Greetings from Father and Son

by George Wolf


You might expect a film biography of legendary singer/songwriter Jeff Buckley to provide a heroic overview of his short life and conclude with his stirring version of Leonard Cohen’s iconic “Hallelujah.”

Greetings from Tim Buckley doesn’t cater to such cliches. Instead, it focuses on a brief period in Buckley’s pre-stardom days to carve out a satisfying look at a young artist struggling to find his voice.

Much of that struggle involved coming to terms with the legacy left by Tim Buckley, the father he barely knew. Tim released nine albums before his fatal overdose at age 28, and director/co-writer Daniel Algrant anchors the film around a 1991 tribute concert held in Tim’s honor.

That show was also Jeff Buckley’s performing debut, and Algrant intersperses Jeff’s nervous preparation with flashbacks to Tim’s nomadic life on the road in the 1960s.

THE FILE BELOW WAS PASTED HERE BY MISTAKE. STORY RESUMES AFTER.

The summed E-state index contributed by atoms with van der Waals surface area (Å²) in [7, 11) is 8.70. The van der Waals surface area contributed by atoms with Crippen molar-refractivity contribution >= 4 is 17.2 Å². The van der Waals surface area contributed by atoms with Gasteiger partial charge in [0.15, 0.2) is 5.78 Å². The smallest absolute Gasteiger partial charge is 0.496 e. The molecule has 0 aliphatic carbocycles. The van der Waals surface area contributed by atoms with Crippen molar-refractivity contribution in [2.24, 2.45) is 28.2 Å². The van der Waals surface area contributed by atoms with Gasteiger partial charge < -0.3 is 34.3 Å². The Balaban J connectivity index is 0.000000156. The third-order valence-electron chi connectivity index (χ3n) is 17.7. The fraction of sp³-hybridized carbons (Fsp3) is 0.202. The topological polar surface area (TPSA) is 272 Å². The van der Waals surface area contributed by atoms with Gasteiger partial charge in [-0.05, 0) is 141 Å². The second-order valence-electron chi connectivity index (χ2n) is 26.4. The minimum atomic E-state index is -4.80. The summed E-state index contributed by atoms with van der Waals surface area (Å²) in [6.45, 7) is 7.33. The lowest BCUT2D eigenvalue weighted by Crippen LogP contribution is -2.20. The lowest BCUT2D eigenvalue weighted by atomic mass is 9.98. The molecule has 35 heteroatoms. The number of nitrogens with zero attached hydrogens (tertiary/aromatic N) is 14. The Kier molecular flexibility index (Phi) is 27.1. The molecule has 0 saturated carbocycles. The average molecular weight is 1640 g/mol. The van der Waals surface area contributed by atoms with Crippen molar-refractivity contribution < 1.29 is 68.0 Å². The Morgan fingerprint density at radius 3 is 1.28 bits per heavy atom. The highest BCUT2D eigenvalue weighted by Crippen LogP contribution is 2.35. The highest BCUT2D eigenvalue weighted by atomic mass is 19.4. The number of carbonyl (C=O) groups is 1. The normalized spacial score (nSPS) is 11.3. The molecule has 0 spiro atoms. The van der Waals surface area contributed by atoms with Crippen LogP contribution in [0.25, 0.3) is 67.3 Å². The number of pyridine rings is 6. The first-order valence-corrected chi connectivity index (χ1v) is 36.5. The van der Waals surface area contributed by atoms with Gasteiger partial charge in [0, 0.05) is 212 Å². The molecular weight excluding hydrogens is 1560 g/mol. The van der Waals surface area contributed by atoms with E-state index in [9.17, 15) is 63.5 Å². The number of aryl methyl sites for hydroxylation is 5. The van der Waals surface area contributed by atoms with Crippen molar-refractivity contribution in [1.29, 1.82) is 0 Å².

A movie such as this rises and falls on the lead actor, and Penn Badgley, known mostly from TV’s “Gilmore Girls,” delivers a star-making performance. He not only has the look, but Badgley does his own singing in the film, coming damn close to Buckley’s haunting wail.

Though there are a few moments of TV movie mentality, when moody pouting is meant to convey inner turmoil, Badgley and Algrant prove to be a formidable team.

By ’91, Jeff had yet to conquer the New York club circuit, and was still three years away from making Grace, his only studio album. In bypassing the more well-known aspects of Jeff’s story, the film gains a spark of originality. Small, contrasting moments, such as Jeff”s playful vocal outbursts and his quiet desire to drop by one of his father’s old apartments, provide effective glimpses of a young man not knowing quite what to make of his destiny.

In a similar vein, crisscrossing the lifelines not only provides father and son an ethereal connection on film, but also reinforces the scars left by the lack of any actual bond.

Sadly, Jeff also met an early grave, drowning in 1997.  Through Algrant’s respectful treatment, and Badgley’s effective portrayal, Greetings from Tim Buckley should please fans and give the uninitiated an urge to look deeper into the family legacy.








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